Crying in Nordstrom’s

There has been an event on our calendar for some time—a 100th anniversary celebration of an organization my husband has belonged to for many years. I assumed it would be a coat-and-tie and nice dresses type of affair. Until last Friday, two weeks before the event, when I discovered it was formal. And by formal I mean black tie and long glittery gowns.

Oh. My. God.

My retired teacher lifestyle does not require formal wear. My wardrobe consists mostly of jeans and casual pants and tops. I am not a tiny person who can fit into just any dress pulled off the rack. I live in a body that requires, well, let’s just say, careful construction and styling of garments in order for me to look reasonably acceptable in this type of social situation.

For my husband, this was easy—he could just wear his short jacket choir concert tuxedo. When he mentioned that if need be, I could also wear my black choir concert dress, I was not amused.

I hit the ground running the next day. Contacted a friend who is a talented seamstress, has a great sense of style and knows where to find decent clothing. We both started looking online, realizing that between shipping time and alterations, that was a long shot, assuming I could even find something that fit. She suggested some boutique type stores or heading out to a mall where I could still find upscale department stores that stocked formal dresses.

So off I went to the Towson Town Center (which, like malls around here, has a lot of empty storefronts and a very different vibe post-Covid.) I needed to find something between mother-of-the-bride and overweight slut.

I must have tried on every dress in my size in Nordstrom’s. Nothing, Nada. Hideous. Lacy, matronly overlays. Bulges. Plunging backs and fronts. And insanely expensive. I literally was near tears but took a deep breath and plodded on to  Macy’s at the far end of the mall.

Things started out the same way, but at least Macy’s had more inventory. I found something that was sort of ok, it  was black with a little bit of bling—I could deal with it. And then as I was going to check out, I saw a dress hanging on what I suspect was a returns rack. And miracle of miracles, it was in my size. I took it into the dressing room, it fit well, I felt good in it, and my blood pressure finally started to drop. I texted a picture to my friend, and she approved. When I took it up to the register (along with the other dress, just in case), the cashier kept marking it down and re-scanning the tag and finally, she looked up and said, “You know, this is a final sale and can’t be returned.” I ended up paying $20 for it.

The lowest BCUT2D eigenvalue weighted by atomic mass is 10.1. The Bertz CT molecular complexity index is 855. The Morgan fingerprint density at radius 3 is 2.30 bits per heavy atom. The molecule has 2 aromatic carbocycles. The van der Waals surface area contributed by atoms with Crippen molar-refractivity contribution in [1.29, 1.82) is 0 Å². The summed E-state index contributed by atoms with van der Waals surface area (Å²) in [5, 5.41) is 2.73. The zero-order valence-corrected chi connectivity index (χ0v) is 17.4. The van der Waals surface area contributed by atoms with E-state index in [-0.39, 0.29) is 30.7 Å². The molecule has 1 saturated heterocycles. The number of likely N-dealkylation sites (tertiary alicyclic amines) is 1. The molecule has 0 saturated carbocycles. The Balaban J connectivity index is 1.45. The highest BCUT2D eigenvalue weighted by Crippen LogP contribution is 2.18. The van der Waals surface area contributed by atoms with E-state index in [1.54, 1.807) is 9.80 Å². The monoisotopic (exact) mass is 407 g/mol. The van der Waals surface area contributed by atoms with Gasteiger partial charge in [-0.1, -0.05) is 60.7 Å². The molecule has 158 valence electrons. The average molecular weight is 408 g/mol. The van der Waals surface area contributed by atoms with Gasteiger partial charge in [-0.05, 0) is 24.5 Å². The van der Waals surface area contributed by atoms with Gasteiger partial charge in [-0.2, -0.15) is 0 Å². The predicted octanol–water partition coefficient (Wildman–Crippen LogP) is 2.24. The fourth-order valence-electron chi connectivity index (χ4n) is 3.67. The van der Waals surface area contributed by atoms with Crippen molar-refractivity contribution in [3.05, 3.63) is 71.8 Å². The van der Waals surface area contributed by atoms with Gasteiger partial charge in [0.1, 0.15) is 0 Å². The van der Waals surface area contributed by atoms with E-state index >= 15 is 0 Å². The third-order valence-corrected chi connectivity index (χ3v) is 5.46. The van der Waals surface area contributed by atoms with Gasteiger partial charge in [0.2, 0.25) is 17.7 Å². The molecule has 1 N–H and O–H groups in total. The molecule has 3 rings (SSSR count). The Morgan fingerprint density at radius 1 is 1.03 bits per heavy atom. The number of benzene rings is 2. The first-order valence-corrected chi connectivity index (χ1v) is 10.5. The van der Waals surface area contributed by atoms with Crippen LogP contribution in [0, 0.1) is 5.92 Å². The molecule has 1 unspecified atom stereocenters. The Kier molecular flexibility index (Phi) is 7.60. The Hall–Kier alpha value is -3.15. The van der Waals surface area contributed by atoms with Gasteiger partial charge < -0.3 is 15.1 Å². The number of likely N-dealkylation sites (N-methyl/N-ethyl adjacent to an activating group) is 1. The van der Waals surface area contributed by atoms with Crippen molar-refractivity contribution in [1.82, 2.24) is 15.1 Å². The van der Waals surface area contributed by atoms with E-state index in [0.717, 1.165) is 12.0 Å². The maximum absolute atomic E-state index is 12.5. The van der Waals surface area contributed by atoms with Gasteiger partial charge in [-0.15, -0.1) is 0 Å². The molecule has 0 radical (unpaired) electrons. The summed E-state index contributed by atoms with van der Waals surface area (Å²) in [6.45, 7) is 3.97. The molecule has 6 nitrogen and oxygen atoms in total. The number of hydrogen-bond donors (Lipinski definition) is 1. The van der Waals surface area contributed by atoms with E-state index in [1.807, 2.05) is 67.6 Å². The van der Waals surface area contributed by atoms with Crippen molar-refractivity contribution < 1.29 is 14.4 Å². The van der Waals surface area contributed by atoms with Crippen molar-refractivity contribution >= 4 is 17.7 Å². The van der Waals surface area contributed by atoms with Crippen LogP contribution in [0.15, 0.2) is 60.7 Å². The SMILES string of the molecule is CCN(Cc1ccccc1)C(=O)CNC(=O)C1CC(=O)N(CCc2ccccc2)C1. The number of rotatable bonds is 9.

My seamstress friend, bless her, skillfully pinned the hem to accommodate all of my imperfections after our Monday night Chorale rehearsal. She will have it hemmed and ready in time. I bought sparkly sandals and scheduled a manicure and pedicure the day before. I will be ready for this bash, and I won’t have to wear my concert clothing. Not bad for a mission impossible dress search and near-meltdown in Nordstrom’s.  

Why it Matters

“I miss the music so much. That was always so important to me, but now it’s just too hard to get to church anymore. But I so appreciated the organ music and the choir.”

The elderly woman on the other end of the phone was calling to thank me for the birthday card I had sent her in response to a card shower organized by the church. She always complimented the choir after a good anthem day and rarely missed performances of the church’s concert series. As a long-time choir member, I understand how she feels. At one point during the pandemic, I thought if I had to spend one more Sunday watching streamed services and not singing, I was going to lose my mind.

For those of us who have been in the music business in one form or another since we were kids, it’s easy to become jaded. To get lost in the weeds of endless rehearsals and drama with personnel and budgets or constantly fighting for the survival of school programs. Or in the case of my husband and me, navigating the ups and downs of behind-the-scenes management of a choir and a drum corps. It’s easy to let frustration and stress get in the way of reaching people, or to question whether the cost of livestreaming a concert or doing a run-out somewhere is really worth it. Or whether we should keep banging our head against the wall trying to get students to practice and come to rehearsal. Sometimes it’s just so damn hard that we want to give up.

But I think if we’re honest, whether we’re performers or listeners, we’ve all had those moments when music takes our breath away, sometimes when we least expect it. To paraphrase the commercial—they’re priceless. Suddenly, out of nowhere, we feel the hair on our arms rise and even tears come to our eyes because something being played or sung is so impossibly beautiful that it just reaches down deep into our soul and hugs us.

We are bombarded with sound and stimulation to the point that we’ve become almost numb to the noise. Something is always pinging or ringing or demanding our attention. When those rare and extraordinary musical moments occur, they take us out of ourselves and remind us of what it means to be human. The last time it happened to me was in a rehearsal last summer, and the anthem we were singing will forever take me back to that day and to the people I was with at the time.

We who have signed up to create music in any form can’t lose sight of those moments. They’re like diamonds in the rough and believe me, I know there’s a lot of rough, whether we’re in professional, school, community, or church settings. Some days, it feels like rough is all there is. But we figure out how to make it work because, like the conductor of our choir always tells us, “You never know when someone is hearing a song for the first time. Or the last.” Yes. And I’m grateful to that lovely lady who called to thank me for the birthday card for reminding me once again why it all matters. Why touching another person’s heart with music and changing his or her life for the better, even for a short time, is enough.

Too Many Remotes

I’m old enough to remember when TV’s were massive pieces of furniture that dominated the room. You walked over to the set to turn it on, cranked a dial to pick your channel and that was it. No remotes, no sound bars, no streaming services. If you were lucky, your antenna picked up all three major networks albeit with fuzzy pictures if the weather wasn’t cooperative.